It was twilight on the outskirts of town. Newspapers rustled along a littered, deserted street. Ten-year-old Thoreau tugged at his blue baseball cap to keep the wind from blowing it off. A burned-out car sat at the curb. Without thinking, Thoreau threw a chewing-gum wrapper onto the sidewalk. Suddenly, a whirlwind picked up the wrapper and the stray newspapers. They gathered together to form a figure.
Thoreau thought to himself. “Gee, the trash that the wind's stirring up almost looks like a man.”
The garbage figure grew larger and larger and loomed threateningly over him. As it grew, its huge arms and legs and head became more distinct...and more horrible!
“This can't be! It's just some old papers and junk!”
A deep guttural voice rose from the garbage, “Think again, litterbug! You're about to get squashed!”
Terrified, Thoreau backed away. “No, no! Get back, you're not real! You can't be real! Help!!!”
Thoreau ran down the street pursued by the garbage monster. He ran into his house and hid under his bed.
“You can run, but you can't hide! I'll get you wherever you go! Ha! Haa! Haaa!” The garbage monster tried to poke his head through the window, but it was too small. He stuck in his huge hand but couldn’t reach Thoreau. The monster burst through the window.
“No! No!” shouted Thoreau.
“I'm going to get you. Hahahahahaa!”
Thoreau crawled out from under his bed and ran. “I better get out of here!”
The garbage monster began tearing the roof from the house.
Screaming for help, Thoreau raced into the street. “Help! Help!”
Thoreau ran down the street, the garbage monster right behind him. The monster now grown to the size of Godzilla, began tearing down buildings. People screaming in panic poured into the streets.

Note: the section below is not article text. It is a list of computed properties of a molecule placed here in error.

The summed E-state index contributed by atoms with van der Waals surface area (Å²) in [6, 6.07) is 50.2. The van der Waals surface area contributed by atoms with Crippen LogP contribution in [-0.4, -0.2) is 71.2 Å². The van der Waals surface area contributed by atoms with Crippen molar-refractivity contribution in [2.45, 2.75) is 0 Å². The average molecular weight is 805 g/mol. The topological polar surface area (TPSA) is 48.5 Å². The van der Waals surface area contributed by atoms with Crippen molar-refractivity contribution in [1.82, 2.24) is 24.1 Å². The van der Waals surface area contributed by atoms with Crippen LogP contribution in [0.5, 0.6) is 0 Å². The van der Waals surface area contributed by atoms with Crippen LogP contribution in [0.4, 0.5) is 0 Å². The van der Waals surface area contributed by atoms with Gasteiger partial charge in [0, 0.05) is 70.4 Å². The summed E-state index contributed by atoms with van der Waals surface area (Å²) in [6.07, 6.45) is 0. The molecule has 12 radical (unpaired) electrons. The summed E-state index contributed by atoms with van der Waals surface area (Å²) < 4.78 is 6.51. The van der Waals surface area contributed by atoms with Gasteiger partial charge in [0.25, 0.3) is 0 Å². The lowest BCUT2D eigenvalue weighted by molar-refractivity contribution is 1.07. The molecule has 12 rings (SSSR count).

“How could this happen?” asked a man running alongside Thoreau. “That monster's made out of garbage.”
“This is one garbage problem that's definitely out of control, bonkers, berserk,” said another.
The army was called in. Tanks fired at the garbage monster, but they had no impact. The shells simply went through him. Planes circled its head, but the air force was also powerless to stop the monster. The garbage monster picked Thoreau up in his trash-laden hand.
“Ha! Now I've got you.”
“Help! Help!” screamed Thoreau.
“Garbage can drive you crazy!” laughed the garbage monster.
Screaming for help, Thoreau fell out of bed and onto the floor. “Help! Help!” Tangled in his quilt, he rolled under the bed.
Tracey, hearing her younger brother's calls for help, jumped out of bed and ran across the hall to his room. She bent down and pulled him out from under his bed.
“Wake up! Wake up, Thoreau! You're having a nightmare.”
Startled, Thoreau opened his eyes and realized he was back home.
“But Tracey... It seemed so real! There was this monster made out of garbage, and he chased people through the streets, toppling tall buildings! They called in the army, but they couldn't stop him. Their shells just went through him.”
“Don't worry, it's all right. The garbage problem's getting out of control, but it's not Godzilla. C'mon. Go back to bed.”
“Okay. But leave the light on.”
Thoreau got back into bed. Tracey turned and walked toward the door.
“Good night, Tracey.”
“Good night, Thoreau.”
“What if there was a garbage monster?”
“There is, but it doesn't walk around chasing little kids.”
“I'm not a little kid.”
“Then go to sleep!”
Tracey started to leave again but Thoreau called her back.
“It was bigger than King Kong, and it had yucky spaghetti and slimy stuff all over it!”
“Go to sleep.”